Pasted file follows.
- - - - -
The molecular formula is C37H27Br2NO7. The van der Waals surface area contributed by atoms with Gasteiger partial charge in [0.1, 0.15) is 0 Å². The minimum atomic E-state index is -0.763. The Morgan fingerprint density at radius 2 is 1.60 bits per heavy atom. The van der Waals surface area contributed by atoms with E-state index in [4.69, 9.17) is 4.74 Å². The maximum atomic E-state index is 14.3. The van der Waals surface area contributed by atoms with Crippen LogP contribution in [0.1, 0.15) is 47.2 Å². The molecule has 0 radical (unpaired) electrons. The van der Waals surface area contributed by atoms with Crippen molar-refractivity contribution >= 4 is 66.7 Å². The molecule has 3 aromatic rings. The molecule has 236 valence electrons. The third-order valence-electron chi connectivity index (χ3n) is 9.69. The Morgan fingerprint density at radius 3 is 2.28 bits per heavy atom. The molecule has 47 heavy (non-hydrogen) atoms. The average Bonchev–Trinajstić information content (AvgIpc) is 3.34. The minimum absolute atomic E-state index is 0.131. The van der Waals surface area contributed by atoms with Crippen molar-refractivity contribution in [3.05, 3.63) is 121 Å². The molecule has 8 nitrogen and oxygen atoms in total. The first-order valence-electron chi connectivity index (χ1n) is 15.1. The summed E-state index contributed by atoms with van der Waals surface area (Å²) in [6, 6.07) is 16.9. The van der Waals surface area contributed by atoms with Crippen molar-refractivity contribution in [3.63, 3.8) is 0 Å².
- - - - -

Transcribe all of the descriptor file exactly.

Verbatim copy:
The molecular formula is C37H27Br2NO7. The van der Waals surface area contributed by atoms with Gasteiger partial charge in [0.1, 0.15) is 0 Å². The minimum atomic E-state index is -0.763. The Morgan fingerprint density at radius 2 is 1.60 bits per heavy atom. The van der Waals surface area contributed by atoms with E-state index in [4.69, 9.17) is 4.74 Å². The maximum atomic E-state index is 14.3. The van der Waals surface area contributed by atoms with Crippen LogP contribution in [0.1, 0.15) is 47.2 Å². The molecule has 0 radical (unpaired) electrons. The van der Waals surface area contributed by atoms with Crippen molar-refractivity contribution >= 4 is 66.7 Å². The molecule has 3 aromatic rings. The molecule has 236 valence electrons. The third-order valence-electron chi connectivity index (χ3n) is 9.69. The Morgan fingerprint density at radius 3 is 2.28 bits per heavy atom. The molecule has 47 heavy (non-hydrogen) atoms. The average Bonchev–Trinajstić information content (AvgIpc) is 3.34. The minimum absolute atomic E-state index is 0.131. The van der Waals surface area contributed by atoms with Crippen molar-refractivity contribution in [3.05, 3.63) is 121 Å². The molecule has 8 nitrogen and oxygen atoms in total. The first-order valence-electron chi connectivity index (χ1n) is 15.1. The summed E-state index contributed by atoms with van der Waals surface area (Å²) in [6, 6.07) is 16.9. The van der Waals surface area contributed by atoms with Crippen molar-refractivity contribution in [3.63, 3.8) is 0 Å².